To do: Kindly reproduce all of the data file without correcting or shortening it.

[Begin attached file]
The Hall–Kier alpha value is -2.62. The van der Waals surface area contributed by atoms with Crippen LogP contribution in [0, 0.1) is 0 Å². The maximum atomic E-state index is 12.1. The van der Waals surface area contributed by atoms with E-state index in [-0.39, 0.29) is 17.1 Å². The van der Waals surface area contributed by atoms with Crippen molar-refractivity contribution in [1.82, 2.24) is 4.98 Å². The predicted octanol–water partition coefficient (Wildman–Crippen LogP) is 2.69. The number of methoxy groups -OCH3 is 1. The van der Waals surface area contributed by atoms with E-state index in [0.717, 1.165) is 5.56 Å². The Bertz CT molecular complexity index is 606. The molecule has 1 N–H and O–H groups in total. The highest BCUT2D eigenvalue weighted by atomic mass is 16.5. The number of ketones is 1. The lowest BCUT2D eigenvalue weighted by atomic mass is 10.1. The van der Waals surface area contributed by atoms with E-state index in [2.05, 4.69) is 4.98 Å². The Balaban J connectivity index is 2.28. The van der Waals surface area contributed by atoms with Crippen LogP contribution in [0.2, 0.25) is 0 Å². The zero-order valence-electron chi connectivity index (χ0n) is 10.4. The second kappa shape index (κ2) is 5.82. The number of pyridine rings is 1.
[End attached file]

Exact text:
The Hall–Kier alpha value is -2.62. The van der Waals surface area contributed by atoms with Crippen LogP contribution in [0, 0.1) is 0 Å². The maximum atomic E-state index is 12.1. The van der Waals surface area contributed by atoms with E-state index in [-0.39, 0.29) is 17.1 Å². The van der Waals surface area contributed by atoms with Crippen molar-refractivity contribution in [1.82, 2.24) is 4.98 Å². The predicted octanol–water partition coefficient (Wildman–Crippen LogP) is 2.69. The number of methoxy groups -OCH3 is 1. The van der Waals surface area contributed by atoms with E-state index in [0.717, 1.165) is 5.56 Å². The Bertz CT molecular complexity index is 606. The molecule has 1 N–H and O–H groups in total. The highest BCUT2D eigenvalue weighted by atomic mass is 16.5. The number of ketones is 1. The lowest BCUT2D eigenvalue weighted by atomic mass is 10.1. The van der Waals surface area contributed by atoms with E-state index in [2.05, 4.69) is 4.98 Å². The Balaban J connectivity index is 2.28. The van der Waals surface area contributed by atoms with Crippen LogP contribution in [0.2, 0.25) is 0 Å². The zero-order valence-electron chi connectivity index (χ0n) is 10.4. The second kappa shape index (κ2) is 5.82. The number of pyridine rings is 1.